PARIS — A $15 Mickey Mouse T-shirt may not be a very novel idea, but what about a $1,700 Dino cashmere sweater or a $15,000 diamond-encrusted Hello Kitty necklace?
Animated characters — from Tom and Jerry to Snoopy — are one of fashion’s hot topics, and they are entering a more sophisticated orbit by getting a modern luxury spin.
Lucien Pellat-Finet, for example, who is known for his costly cashmere sweaters, has signed a license for fall to use Flintstones characters; jewelry designer Victoria Casal last fall launched a line of Tinker Bell diamond bijoux, following up on a successful venture with Hello Kitty, and shoppers this season can find D&G confections emblazoned with playful Tom and Jerry vignettes.
Not so long ago, even the experimental Comme des Garçons label plastered the Pink Panther on its men’s wear.
Warner Brothers has moved to capitalize on the fad by signing four consultants — Robert Burke, Mary Alice Stephenson, Adam Lippes and Lisa Block — to trawl through the company’s massive repertoire of characters to determine which could translate into fashion.
Burke, who runs Robert Burke Associates in New York, said the idea is commensurate with luxury’s current personalized mood, from the customization of accessories to the high prices commanded for top-shelf vintage designs.
“Part of [the phenomenon] is explained by self-expression by the consumer,” reasoned Burke. “There’s an element to animated characters that evokes a familiar feeling. It makes fashion not so serious and less intimidating.”
Burke said while he is in the early stages of pondering how Warner’s characters could fit with fashion, he already sees possible tie-ups, especially in luxury.
“I see this as a long-term venture,” he said, adding that he feels attracted instinctively to “edgy” characters in Warner’s stable, like the Jetsons or Speedy Gonzales.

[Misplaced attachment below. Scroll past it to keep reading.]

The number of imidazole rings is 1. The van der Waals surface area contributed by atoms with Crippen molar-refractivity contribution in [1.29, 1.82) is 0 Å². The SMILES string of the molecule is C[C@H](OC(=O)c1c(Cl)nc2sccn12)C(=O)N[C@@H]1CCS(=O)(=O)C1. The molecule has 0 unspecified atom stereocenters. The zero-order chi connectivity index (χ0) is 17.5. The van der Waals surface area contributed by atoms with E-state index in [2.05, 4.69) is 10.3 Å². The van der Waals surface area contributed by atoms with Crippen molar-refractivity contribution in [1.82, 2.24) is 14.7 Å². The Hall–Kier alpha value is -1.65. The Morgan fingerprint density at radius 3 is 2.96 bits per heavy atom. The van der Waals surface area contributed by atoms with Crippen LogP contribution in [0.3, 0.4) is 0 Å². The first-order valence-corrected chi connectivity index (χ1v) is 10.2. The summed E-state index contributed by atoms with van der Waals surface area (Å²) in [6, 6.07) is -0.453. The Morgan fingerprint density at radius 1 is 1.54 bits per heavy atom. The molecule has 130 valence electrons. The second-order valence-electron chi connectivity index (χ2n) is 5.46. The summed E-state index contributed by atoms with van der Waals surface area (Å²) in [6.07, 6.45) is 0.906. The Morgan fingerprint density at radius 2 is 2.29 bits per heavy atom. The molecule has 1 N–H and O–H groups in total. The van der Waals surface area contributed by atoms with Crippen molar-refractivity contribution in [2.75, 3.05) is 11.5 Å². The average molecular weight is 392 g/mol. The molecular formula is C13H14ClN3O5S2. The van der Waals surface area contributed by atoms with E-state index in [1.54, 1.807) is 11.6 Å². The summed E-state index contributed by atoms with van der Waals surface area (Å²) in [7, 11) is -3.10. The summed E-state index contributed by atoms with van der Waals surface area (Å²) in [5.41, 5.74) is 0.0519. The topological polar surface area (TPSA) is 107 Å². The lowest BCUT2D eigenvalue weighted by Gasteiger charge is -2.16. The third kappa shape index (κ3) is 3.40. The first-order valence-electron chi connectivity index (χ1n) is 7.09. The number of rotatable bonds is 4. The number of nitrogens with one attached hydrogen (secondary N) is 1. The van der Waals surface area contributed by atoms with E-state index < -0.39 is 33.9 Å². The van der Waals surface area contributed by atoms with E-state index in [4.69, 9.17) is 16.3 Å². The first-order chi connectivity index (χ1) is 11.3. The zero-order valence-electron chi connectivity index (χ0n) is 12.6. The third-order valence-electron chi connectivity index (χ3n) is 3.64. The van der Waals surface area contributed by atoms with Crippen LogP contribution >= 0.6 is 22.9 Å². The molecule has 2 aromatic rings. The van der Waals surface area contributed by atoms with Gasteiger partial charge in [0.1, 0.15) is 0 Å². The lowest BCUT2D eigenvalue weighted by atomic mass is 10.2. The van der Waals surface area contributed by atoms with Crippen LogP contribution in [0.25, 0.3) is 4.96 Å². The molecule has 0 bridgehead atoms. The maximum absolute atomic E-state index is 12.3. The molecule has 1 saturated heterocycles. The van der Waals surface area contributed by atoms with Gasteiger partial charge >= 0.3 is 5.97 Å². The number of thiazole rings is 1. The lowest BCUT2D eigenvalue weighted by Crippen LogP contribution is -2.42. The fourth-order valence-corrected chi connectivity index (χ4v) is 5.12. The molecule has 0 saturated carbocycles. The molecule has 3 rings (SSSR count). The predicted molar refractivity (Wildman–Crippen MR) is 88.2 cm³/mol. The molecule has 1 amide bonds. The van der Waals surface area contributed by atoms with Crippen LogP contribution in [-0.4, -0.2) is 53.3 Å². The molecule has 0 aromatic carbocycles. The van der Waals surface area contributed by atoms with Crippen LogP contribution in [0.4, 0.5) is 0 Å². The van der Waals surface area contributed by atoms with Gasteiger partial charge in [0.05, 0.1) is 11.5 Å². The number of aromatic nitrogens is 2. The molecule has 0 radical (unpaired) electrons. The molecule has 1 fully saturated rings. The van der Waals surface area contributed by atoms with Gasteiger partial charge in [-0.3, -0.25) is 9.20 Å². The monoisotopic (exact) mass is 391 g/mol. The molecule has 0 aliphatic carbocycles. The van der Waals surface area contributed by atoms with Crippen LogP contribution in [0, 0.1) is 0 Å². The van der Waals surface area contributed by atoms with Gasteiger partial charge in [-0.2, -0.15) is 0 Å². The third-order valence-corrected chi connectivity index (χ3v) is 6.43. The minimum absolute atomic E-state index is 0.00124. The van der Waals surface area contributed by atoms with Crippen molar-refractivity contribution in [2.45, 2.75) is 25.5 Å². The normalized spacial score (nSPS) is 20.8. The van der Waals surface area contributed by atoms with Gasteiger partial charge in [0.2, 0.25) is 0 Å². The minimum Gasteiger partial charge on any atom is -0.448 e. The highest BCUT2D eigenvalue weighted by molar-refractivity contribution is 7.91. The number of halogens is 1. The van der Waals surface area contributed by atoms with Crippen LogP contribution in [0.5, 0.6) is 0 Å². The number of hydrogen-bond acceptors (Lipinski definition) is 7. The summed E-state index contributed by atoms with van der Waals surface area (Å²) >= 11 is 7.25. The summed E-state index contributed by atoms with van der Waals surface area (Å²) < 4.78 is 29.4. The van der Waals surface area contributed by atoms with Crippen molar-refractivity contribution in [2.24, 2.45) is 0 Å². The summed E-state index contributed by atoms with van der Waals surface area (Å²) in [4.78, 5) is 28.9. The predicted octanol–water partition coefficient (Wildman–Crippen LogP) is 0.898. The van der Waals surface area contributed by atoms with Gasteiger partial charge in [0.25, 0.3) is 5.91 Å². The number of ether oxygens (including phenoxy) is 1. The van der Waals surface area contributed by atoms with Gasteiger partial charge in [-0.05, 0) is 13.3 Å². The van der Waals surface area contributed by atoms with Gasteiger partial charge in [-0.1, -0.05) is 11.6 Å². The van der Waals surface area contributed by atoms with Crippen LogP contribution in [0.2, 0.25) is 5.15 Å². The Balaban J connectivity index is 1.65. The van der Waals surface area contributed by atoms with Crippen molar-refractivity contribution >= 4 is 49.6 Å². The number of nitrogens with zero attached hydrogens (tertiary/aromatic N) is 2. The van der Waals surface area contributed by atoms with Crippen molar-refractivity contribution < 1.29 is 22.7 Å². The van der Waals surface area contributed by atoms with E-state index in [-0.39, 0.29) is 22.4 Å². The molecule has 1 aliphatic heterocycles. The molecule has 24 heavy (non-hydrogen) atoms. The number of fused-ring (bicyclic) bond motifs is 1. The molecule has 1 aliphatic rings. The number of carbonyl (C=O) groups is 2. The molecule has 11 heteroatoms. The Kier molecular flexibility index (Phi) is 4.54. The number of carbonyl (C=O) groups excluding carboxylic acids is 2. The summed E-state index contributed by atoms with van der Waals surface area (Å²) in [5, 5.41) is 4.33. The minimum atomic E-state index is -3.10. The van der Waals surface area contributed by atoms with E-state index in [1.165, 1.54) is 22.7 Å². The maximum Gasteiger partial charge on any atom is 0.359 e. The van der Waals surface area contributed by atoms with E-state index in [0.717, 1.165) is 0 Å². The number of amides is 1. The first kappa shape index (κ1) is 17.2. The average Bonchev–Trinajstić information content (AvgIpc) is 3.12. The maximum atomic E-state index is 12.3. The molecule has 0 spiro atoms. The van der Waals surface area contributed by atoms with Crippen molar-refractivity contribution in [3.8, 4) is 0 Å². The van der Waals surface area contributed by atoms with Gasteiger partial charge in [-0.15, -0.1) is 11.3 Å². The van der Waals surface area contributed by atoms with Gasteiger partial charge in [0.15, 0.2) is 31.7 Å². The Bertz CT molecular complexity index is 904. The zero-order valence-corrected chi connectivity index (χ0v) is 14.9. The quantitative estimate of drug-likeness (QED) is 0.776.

What draws sophisticated designers to childlike cartoon personages? Many said their link was sentimental, a dream of their youth expressed in an adult vocabulary. But they acknowledged that a licensing agreement to use the likes of Snoopy could be lucrative, too.
“It’s about individuality,” said Casal, who is extending her Hello Kitty license to cashmere sweaters for fall. Retail prices for Hello Kitty cashmere sweaters will range from $229 to $1,811. Hello Kitty jewelry retails from $350 to $91,739, while Tinker Bell jewelry goes from $833 to $27,770.
“Cartoons are a pressure reliever. In our world today, there is little room for mistakes. So people, especially women, want to smile,” said Casal.
That cartoons are coming in expensive incarnations is symptomatic of a generation of consumers who consider luxury their daily manna, she said, adding, “Luxury is what my generation expects.”
The characters often command wider recognition than any one designer, meaning a cartoon can introduce a fashion brand to a bigger audience.
“I’ve profited from the association,” said Casal, who declined to divulge how much volume she expects to do, but said it’s become an “important” part of her business. “Customers that come in for Kitty are led to discover the rest of my universe.”
“The characters are often bigger than fashion labels,” Burke agreed.
Pellat-Finet said he equates the popularity of cartoons with a resurgence in pop art, a movement away from minimalism and pared-down design and the need for a lighthearted approach to a world rife with violence.
“It’s fresh and droll,” he said. “Right now, I wouldn’t do a sexually crazed, violent manga [character] on a sweater. That’s evident. We want cuter things.”
The designer’s Flintstones sweaters will retail from $1,087 to $2,173.
Cartoons are by no means new to luxury. Cartier, for example, created jewelry with Disney in the Thirties, including charm bracelets with Snow White and the Seven Dwarfs, according to Pierre Rainero, Cartier’s director of strategy and patrimony. In the Seventies, the exclusive Paris jeweler reprised the cartoon theme, creating Snoopy pendants.
And Paris designer Jean-Charles de Castelbajac, who is experiencing something of a renaissance, especially on the London club scene where DJs sport his vintage Snoopy sweaters, has toyed with cartoons for decades.
“It’s the opposite of the less-is-more aesthetic,” he said. “Fashion is more joyful, because everything is so difficult at the moment.”
But cartoons also can be subversive, he said. “I’d put Snoopy on a sweater, but the text coming out of his mouth expressed ecological or political concerns,” said de Castelbajac. “It can be an effective way to tackle difficult issues.”